However, if you want to keep a home base in order to tend to a seasonal garden; have a place to spread out your trophies, or works of art or other treasured heirlooms; or if you need a location to set up an immobile shop, then by all means set up or keep the home base and take full advantage of the away-from-home deductions you may then be entitled to. But do it because of these secondary needs, not just for the deduction of the away-from-home expenses. Remember, that a tax deduction will not save you in taxes near the amount of the expenditure to begin with.
After you have filed your tax return or have had someone prepare it for you, you are faced with the question of where to store your return. The statute of limits, the time period for which the IRS can come back and challenge deductions or differences in income on your return, can vary from 3 to 7 years and in some cases longer than that. If you have a home base, that you return periodically, it is a small problem to keep a file draw in a cabinet to store the returns along with the documents used to prepare the return. If you are a full time RVer, traveling with all of your things with you, finding a place to store all of that paperwork can be a “taxing undertaking” (pun intended) and it will get harder each passing year. More and more people are scanning their returns and saving them on their computer. This makes a backup to a USB flash drive, a CD or to an offsite or on the internet somewhere, most important. When you have your return prepared for you, many tax preparers will now furnish you with a digital copy of your return; no longer need to scan it. This is how I furnish the client copy to my clients. Those who have been getting it this way no longer care to receive a paper copy. This saves paper and postage. They no longer have to have their copy of the return first mailed to their mail forwarding service only to be forwarded on to them when they get to a postage receiving station. I email it to them encrypted and password protected. It’s safer that sitting in a mail box someplace.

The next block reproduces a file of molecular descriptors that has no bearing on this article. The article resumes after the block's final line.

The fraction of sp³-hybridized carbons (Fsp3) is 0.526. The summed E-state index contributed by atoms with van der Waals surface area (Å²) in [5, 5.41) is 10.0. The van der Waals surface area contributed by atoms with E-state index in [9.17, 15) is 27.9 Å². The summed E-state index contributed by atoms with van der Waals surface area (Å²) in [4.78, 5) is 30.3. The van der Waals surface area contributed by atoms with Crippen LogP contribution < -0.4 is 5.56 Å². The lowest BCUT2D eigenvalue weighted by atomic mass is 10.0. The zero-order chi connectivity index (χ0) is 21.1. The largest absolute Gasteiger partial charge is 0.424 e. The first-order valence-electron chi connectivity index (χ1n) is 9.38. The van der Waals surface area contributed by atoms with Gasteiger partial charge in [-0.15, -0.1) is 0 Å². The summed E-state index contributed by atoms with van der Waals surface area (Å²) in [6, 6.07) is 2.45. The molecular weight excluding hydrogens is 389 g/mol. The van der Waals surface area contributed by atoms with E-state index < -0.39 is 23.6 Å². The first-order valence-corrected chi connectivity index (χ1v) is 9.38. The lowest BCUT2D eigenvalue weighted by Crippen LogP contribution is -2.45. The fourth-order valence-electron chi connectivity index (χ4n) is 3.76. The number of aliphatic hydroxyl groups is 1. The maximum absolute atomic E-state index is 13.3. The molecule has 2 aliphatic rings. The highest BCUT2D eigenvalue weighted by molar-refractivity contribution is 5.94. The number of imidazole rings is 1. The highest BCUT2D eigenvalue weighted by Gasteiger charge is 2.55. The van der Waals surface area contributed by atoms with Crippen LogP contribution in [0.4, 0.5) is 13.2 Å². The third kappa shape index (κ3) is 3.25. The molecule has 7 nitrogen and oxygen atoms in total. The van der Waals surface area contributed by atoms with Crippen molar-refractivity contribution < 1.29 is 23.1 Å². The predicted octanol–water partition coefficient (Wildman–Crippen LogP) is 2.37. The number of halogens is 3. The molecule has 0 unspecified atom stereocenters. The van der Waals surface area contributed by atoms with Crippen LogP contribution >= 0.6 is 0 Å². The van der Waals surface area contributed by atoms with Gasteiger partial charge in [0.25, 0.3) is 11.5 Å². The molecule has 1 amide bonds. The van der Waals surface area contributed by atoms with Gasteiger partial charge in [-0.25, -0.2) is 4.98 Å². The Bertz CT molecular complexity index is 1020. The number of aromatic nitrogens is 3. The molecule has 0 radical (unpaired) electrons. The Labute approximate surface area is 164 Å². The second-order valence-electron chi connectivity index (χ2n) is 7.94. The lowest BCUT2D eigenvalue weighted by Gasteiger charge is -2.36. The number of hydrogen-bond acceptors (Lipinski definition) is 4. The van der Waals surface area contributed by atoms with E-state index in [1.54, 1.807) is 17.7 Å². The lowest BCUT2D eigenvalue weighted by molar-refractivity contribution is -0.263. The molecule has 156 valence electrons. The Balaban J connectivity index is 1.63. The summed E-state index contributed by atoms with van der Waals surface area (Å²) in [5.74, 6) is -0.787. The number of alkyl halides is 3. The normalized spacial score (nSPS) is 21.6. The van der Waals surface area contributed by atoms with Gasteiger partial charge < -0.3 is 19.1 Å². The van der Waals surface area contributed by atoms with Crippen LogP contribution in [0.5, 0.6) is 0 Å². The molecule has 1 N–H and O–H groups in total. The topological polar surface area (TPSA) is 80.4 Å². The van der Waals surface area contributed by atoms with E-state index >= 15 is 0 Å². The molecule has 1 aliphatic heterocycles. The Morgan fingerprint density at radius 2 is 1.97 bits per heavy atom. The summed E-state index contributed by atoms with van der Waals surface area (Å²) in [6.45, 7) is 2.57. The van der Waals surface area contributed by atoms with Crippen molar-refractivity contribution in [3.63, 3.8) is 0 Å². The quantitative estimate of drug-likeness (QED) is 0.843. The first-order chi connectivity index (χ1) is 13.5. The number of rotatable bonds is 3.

Storing the return is an acceptable method to the IRS for storage of your return and for storage of your backup documents. You no longer need boxes of paperwork filling up space in the basement of your rig. Just be sure to backup your data in multiple place for safekeeping.
On my last post about planning for next year’s tax return, I talked about reviewing your 2013 return and adjusting your W-2 withholding or estimated tax payments. Today I will address organizing your records so that your information next year will be more accurate and easier to find.
One of the keys to preparing for tax preparation is being able to quickly find your information. This step is greatly simplified if you have one place to store your data. Start with an large accordion folder with labels on the divider for each category of repeating expenditures such as auto/truck expenses, supplies, campground fees, business use telephone, etc. One division can be used for single, annual expenditures such as the vehicle mileage log, the annual mortgage interest statement. These expenditures may be entered into a manual spreadsheet, or into a computerized spreadsheet such as Excel, or Open Office system before saving in the accordion folder. Timely kept records are more accurate and better substantiated in case you are ever audited.
If you do not have the self-discipline or the time to enter each item, investigate one of the scanning systems such as Neat. It is supposed scan your documents and sort them into defined lists. I have not used the scanner myself but I am told, by some clients, that it works well. The only problem that I have read about is that it uses proprietary software, meaning that no one else uses that system and the lists that it creates cannot be exported to a different software such as Quicken, QuickBooks or Excel.